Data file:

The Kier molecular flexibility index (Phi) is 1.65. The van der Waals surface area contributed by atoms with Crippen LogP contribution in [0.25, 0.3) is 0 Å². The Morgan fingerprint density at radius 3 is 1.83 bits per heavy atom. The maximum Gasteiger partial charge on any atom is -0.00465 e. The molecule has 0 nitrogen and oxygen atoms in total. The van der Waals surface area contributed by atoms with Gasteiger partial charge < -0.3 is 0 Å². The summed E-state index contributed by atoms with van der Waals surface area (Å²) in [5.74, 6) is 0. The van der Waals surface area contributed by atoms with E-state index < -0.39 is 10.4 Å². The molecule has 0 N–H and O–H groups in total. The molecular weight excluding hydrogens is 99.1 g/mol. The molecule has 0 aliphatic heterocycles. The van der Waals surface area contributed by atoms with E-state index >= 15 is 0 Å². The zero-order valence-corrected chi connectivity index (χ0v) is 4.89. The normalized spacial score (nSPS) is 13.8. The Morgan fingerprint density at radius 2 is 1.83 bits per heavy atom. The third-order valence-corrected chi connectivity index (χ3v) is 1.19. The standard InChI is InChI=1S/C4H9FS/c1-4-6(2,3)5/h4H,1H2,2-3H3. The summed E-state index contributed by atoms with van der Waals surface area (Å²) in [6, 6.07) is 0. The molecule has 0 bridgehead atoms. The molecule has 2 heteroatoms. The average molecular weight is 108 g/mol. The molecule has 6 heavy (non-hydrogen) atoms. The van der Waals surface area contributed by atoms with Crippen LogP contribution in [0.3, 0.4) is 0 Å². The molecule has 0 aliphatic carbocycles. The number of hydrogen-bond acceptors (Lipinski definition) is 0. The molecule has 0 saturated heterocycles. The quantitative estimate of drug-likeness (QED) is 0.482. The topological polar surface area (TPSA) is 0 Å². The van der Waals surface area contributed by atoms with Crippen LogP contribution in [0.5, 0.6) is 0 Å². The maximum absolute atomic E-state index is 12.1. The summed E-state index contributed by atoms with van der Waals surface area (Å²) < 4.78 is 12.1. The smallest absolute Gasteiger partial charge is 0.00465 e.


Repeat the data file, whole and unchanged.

The Kier molecular flexibility index (Phi) is 1.65. The van der Waals surface area contributed by atoms with Crippen LogP contribution in [0.25, 0.3) is 0 Å². The Morgan fingerprint density at radius 3 is 1.83 bits per heavy atom. The maximum Gasteiger partial charge on any atom is -0.00465 e. The molecule has 0 nitrogen and oxygen atoms in total. The van der Waals surface area contributed by atoms with Gasteiger partial charge < -0.3 is 0 Å². The summed E-state index contributed by atoms with van der Waals surface area (Å²) in [5.74, 6) is 0. The van der Waals surface area contributed by atoms with E-state index < -0.39 is 10.4 Å². The molecule has 0 N–H and O–H groups in total. The molecular weight excluding hydrogens is 99.1 g/mol. The molecule has 0 aliphatic heterocycles. The van der Waals surface area contributed by atoms with E-state index >= 15 is 0 Å². The zero-order valence-corrected chi connectivity index (χ0v) is 4.89. The normalized spacial score (nSPS) is 13.8. The Morgan fingerprint density at radius 2 is 1.83 bits per heavy atom. The third-order valence-corrected chi connectivity index (χ3v) is 1.19. The standard InChI is InChI=1S/C4H9FS/c1-4-6(2,3)5/h4H,1H2,2-3H3. The summed E-state index contributed by atoms with van der Waals surface area (Å²) in [6, 6.07) is 0. The molecule has 0 bridgehead atoms. The molecule has 2 heteroatoms. The average molecular weight is 108 g/mol. The molecule has 6 heavy (non-hydrogen) atoms. The van der Waals surface area contributed by atoms with Crippen LogP contribution in [0.3, 0.4) is 0 Å². The molecule has 0 aliphatic carbocycles. The number of hydrogen-bond acceptors (Lipinski definition) is 0. The molecule has 0 saturated heterocycles. The quantitative estimate of drug-likeness (QED) is 0.482. The topological polar surface area (TPSA) is 0 Å². The van der Waals surface area contributed by atoms with Crippen LogP contribution in [0.5, 0.6) is 0 Å². The maximum absolute atomic E-state index is 12.1. The summed E-state index contributed by atoms with van der Waals surface area (Å²) < 4.78 is 12.1. The smallest absolute Gasteiger partial charge is 0.00465 e.